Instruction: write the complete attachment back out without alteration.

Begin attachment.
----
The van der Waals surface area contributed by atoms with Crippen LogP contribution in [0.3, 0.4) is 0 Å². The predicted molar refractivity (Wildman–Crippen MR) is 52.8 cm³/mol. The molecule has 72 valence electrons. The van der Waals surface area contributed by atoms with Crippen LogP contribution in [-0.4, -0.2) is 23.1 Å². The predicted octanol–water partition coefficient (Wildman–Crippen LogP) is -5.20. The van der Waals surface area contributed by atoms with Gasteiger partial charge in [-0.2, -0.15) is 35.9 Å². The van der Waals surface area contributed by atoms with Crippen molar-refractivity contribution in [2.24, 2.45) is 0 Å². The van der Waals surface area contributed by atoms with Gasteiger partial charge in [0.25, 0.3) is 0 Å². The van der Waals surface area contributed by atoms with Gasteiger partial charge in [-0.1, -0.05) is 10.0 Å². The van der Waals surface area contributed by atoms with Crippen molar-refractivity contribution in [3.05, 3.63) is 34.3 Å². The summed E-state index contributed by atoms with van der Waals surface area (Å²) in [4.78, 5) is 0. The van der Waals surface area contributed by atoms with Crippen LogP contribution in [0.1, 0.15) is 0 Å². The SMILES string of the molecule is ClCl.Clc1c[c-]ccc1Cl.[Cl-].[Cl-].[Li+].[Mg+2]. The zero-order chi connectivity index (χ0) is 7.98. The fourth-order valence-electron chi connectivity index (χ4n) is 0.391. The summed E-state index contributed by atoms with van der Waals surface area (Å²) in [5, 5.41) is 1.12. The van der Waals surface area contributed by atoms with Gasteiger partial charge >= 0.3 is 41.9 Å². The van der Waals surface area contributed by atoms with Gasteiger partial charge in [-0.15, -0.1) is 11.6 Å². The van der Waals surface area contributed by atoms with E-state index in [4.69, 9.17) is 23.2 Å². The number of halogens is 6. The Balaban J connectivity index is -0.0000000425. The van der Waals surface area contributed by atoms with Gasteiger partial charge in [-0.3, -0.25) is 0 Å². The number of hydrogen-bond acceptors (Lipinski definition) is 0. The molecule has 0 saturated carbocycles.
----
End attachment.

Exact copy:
The van der Waals surface area contributed by atoms with Crippen LogP contribution in [0.3, 0.4) is 0 Å². The predicted molar refractivity (Wildman–Crippen MR) is 52.8 cm³/mol. The molecule has 72 valence electrons. The van der Waals surface area contributed by atoms with Crippen LogP contribution in [-0.4, -0.2) is 23.1 Å². The predicted octanol–water partition coefficient (Wildman–Crippen LogP) is -5.20. The van der Waals surface area contributed by atoms with Gasteiger partial charge in [-0.2, -0.15) is 35.9 Å². The van der Waals surface area contributed by atoms with Crippen molar-refractivity contribution in [2.24, 2.45) is 0 Å². The van der Waals surface area contributed by atoms with Gasteiger partial charge in [0.25, 0.3) is 0 Å². The van der Waals surface area contributed by atoms with Gasteiger partial charge in [-0.1, -0.05) is 10.0 Å². The van der Waals surface area contributed by atoms with Crippen molar-refractivity contribution in [3.05, 3.63) is 34.3 Å². The summed E-state index contributed by atoms with van der Waals surface area (Å²) in [4.78, 5) is 0. The van der Waals surface area contributed by atoms with Crippen LogP contribution in [0.1, 0.15) is 0 Å². The SMILES string of the molecule is ClCl.Clc1c[c-]ccc1Cl.[Cl-].[Cl-].[Li+].[Mg+2]. The zero-order chi connectivity index (χ0) is 7.98. The fourth-order valence-electron chi connectivity index (χ4n) is 0.391. The summed E-state index contributed by atoms with van der Waals surface area (Å²) in [5, 5.41) is 1.12. The van der Waals surface area contributed by atoms with Gasteiger partial charge >= 0.3 is 41.9 Å². The van der Waals surface area contributed by atoms with Gasteiger partial charge in [-0.15, -0.1) is 11.6 Å². The van der Waals surface area contributed by atoms with E-state index in [4.69, 9.17) is 23.2 Å². The number of halogens is 6. The Balaban J connectivity index is -0.0000000425. The van der Waals surface area contributed by atoms with Gasteiger partial charge in [-0.3, -0.25) is 0 Å². The number of hydrogen-bond acceptors (Lipinski definition) is 0. The molecule has 0 saturated carbocycles.